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Author Topic: soldering what temperature???  (Read 313 times)
NORTHCOUNTRY
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Posts: 358




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« on: December 11, 2006, 07:31:43 AM »

For an adjustable temperature soldering iron please tell me what are the recommended soldering temperatures for different soldering tasks?
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KB9CRY
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« Reply #1 on: December 11, 2006, 07:46:16 AM »

It depends.

http://www.kester.com/en-US/technical/alloy.aspx
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K9YLI
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Posts: 846




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« Reply #2 on: December 11, 2006, 08:10:49 AM »

practice will tell you. thats why you need to collect an old  TV at a garage sale.  practice  "de-soldering " stuff.
and  re-slodering same stuff.
big wires on big terminal strips need much more heat..
say a 100 watt gun or bigger..

a small resistor on a printed circuit pad needs  a 35 watt pencil iron.   surface mount perhaps down to 15 watts.
 start low and see how much it takes to actually melt the solder.
Rule!!!!!! make sure the iron is  at heat before  touching what ever you are soldering. I have seen people pull the trigger on a sloder gun and hold it on the component untill the solder melted, way over heating the component. make sure iron will melt the solder, touch it quick and melt the solder and reomove the heat.

Other tricks,,,,,  get some chop stick or other wooden sticks to hold components tight while soldering.
 Solder doesnt stick to wood.
And the best 10 bucks or so you can spend is get a  "solda-pulet"   .. (spelling) big blue tube with nylon tip common called a solder sucker.
push the plunger , heat up the joint,  push the trip and solder is  GONE.
Worth its weight in potato chips any time you desolder
anying thing..

 
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NI0C
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« Reply #3 on: December 11, 2006, 08:17:27 AM »

See the link "Builder Resources" on the Elecraft Web page:  http://www.elecraft.com/

There are lots of links to good information there.

Generally, for PCB work, you will want a temperature controlled soldering station with a temperature around 700 deg. F, using small diameter rosin-core solder with a 63/37 alloy (That's 63% lead, 37% tin, for minimum melting temperature).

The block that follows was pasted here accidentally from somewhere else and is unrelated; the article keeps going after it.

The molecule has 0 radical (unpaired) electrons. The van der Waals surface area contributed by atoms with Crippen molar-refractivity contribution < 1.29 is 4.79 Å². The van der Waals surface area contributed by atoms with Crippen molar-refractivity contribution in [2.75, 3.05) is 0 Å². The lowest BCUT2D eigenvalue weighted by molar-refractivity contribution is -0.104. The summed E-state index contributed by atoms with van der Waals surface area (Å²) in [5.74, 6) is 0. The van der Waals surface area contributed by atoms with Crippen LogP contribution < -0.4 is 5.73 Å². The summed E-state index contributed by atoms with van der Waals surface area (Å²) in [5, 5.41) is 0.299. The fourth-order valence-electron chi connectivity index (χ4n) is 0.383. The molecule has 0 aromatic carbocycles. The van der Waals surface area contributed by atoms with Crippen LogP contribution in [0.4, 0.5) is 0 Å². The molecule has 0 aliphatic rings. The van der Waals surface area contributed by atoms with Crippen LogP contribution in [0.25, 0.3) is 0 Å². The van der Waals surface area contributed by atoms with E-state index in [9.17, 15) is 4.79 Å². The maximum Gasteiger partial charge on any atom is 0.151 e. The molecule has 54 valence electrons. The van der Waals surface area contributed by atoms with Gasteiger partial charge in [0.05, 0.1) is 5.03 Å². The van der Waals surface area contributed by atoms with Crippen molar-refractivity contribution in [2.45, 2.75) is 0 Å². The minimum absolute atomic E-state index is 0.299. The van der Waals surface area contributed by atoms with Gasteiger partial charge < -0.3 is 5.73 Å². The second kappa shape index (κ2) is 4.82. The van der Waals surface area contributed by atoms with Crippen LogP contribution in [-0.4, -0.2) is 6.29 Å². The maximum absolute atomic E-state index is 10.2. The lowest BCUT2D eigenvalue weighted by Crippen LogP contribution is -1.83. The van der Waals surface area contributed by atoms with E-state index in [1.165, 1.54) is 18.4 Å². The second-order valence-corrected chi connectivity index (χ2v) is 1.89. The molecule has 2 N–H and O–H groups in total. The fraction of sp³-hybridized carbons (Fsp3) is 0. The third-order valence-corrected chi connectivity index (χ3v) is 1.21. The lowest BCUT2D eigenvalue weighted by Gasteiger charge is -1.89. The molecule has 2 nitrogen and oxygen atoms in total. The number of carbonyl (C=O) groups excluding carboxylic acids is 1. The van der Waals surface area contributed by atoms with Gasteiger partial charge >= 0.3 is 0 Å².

73,
Chuck  NI0C


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KB4QAA
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Posts: 2245




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« Reply #4 on: December 11, 2006, 08:26:28 AM »

There are two main considerations when soldering:
Wattage, and tip temperature.

You should use the lowest wattage device necessary for the device you are soldering.  Installing a Surface Mounted Device (SMD) may require a 15W or less pen, and still need the lightest touch to avoid burning it.   While putting a PL-259 connector on big RG-213 coax may require a honking big soldering gun or an honest to gosh soldering iron with a big heat mass at the working end.

At my last job we did government work and followed (former?) Mil-Spec requirements that dictated a 700F tip temperature.  Of course we used temperature controlled soldering stations.   I do like the suggestion to check the Koester specs for the type of solder you are using, particularly as lead alloys are phasing out, which generally means using a higher temperature for correct flow and bonding.  One more thing, using activated solders or liquid fluxes can make the difference between endless frustration and good clean joints, particularly with less than pristine components or circuit boards.  Be sure to clean off the resulting dross and excess flux with alcohol after you are done.

Good luck!  73, bill
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WB2WIK